Fischer Random chess, also known as 960 chess, is a variant of chess invented by the former World Champion Bobby Fischer and has lately seen a high increase in popularity, amongst both amateurs and top Grandmasters. The rules are the same as for classical chess, the only difference being the starting position. The pawns remain on their squares, but the rest of the pieces are scrambled. The result is 960 possible starting positions, hence its alternative name. Another important difference from the classical chess is the time control – all the championships that have been organized so far have been played at rapid time control.
If this form of chess could be played mostly on the internet, we have lately had some high-scale events of Fischer chess, such as the match between Nakamura and Carlsen or the European Cup organized during the Reykjavik Open.
More and more people have started to play it and, with the rapid development of technology and computer help, some even went as far as saying it is the future of classical chess. Why is it so popular and how could it help you improve?
Here are some of the reasons:
Fischer random relies on pure chess; you don’t have to learn any long and complicated lines to get an advantage out of the opening nor you can lose the game because of a big mistake in the opening or simply because you have forgotten your preparation.
The starting positions are so numerous that it is impossible to imagine someone could actually develop some kind of theory for it.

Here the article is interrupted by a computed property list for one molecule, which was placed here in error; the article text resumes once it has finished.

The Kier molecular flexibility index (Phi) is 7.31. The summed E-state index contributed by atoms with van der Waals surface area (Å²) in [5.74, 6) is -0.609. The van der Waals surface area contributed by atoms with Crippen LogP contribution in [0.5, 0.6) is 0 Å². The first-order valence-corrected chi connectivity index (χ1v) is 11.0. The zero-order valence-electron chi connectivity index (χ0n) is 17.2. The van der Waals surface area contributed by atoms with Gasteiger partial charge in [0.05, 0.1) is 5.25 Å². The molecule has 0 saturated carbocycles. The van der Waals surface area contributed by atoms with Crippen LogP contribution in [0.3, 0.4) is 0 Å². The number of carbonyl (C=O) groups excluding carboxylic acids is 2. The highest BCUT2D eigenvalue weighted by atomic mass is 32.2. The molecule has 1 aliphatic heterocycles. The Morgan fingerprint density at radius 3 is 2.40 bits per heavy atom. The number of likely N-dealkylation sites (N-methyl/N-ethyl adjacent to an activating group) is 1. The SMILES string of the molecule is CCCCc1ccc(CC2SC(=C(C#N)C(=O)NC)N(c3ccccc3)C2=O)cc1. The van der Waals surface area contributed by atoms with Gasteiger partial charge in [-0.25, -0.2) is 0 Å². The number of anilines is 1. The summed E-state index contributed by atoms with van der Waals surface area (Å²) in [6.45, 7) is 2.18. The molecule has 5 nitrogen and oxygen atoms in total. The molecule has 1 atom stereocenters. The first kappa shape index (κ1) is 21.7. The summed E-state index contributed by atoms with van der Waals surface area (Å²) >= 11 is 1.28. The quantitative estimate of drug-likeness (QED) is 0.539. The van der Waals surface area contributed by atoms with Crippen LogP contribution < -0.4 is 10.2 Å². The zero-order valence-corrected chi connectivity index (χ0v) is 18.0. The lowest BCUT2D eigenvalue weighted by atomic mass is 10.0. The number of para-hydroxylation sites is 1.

As you have probably already guessed, you will need a lot of imagination in order to get your pieces out. The positions are not “known” anymore, so you’ll have to find new ones where your pieces can be active and cooperate harmoniously.
It can sometimes be quite challenging, but that’s where the beauty is – trying to outplay your opponent, finding weaknesses in his/her set-up and the right way to use them in your favor. Although the positions are different, the basic concepts of chess are the same and perhaps even more important than in classical chess – identify weaknesses, create a plan, stop your opponent’s ideas and so on.
One theory has been eliminated from the equation, the only thing that remains is to play chess and show all the skills you have been accumulating during your training sessions.
Sure, it will probably be difficult to obtain positions similar to the ones you have been training with, but the concepts are the same and if you have a good positional understanding and tactical vision it shouldn’t be very difficult to do it.
After so many years of playing classical chess, we already know most of the patterns and the way we should approach them. In random chess you could probably still obtain something similar to what you have seen before, but with a completely different piece development!
The starting position is not always harmonious and can give you real headaches, but getting out of difficult situations like this can only help you improve. You have to learn to adapt to new situations and make them work in your favor.
Last, but not least, Fischer random chess can be a lot of fun. The positions are new for every player and it’s interesting to see different approaches to the same “weird” positions.
Players try to outsmart each other by creating set-ups the other didn’t think about and taking advantage of the opponent’s choice of development.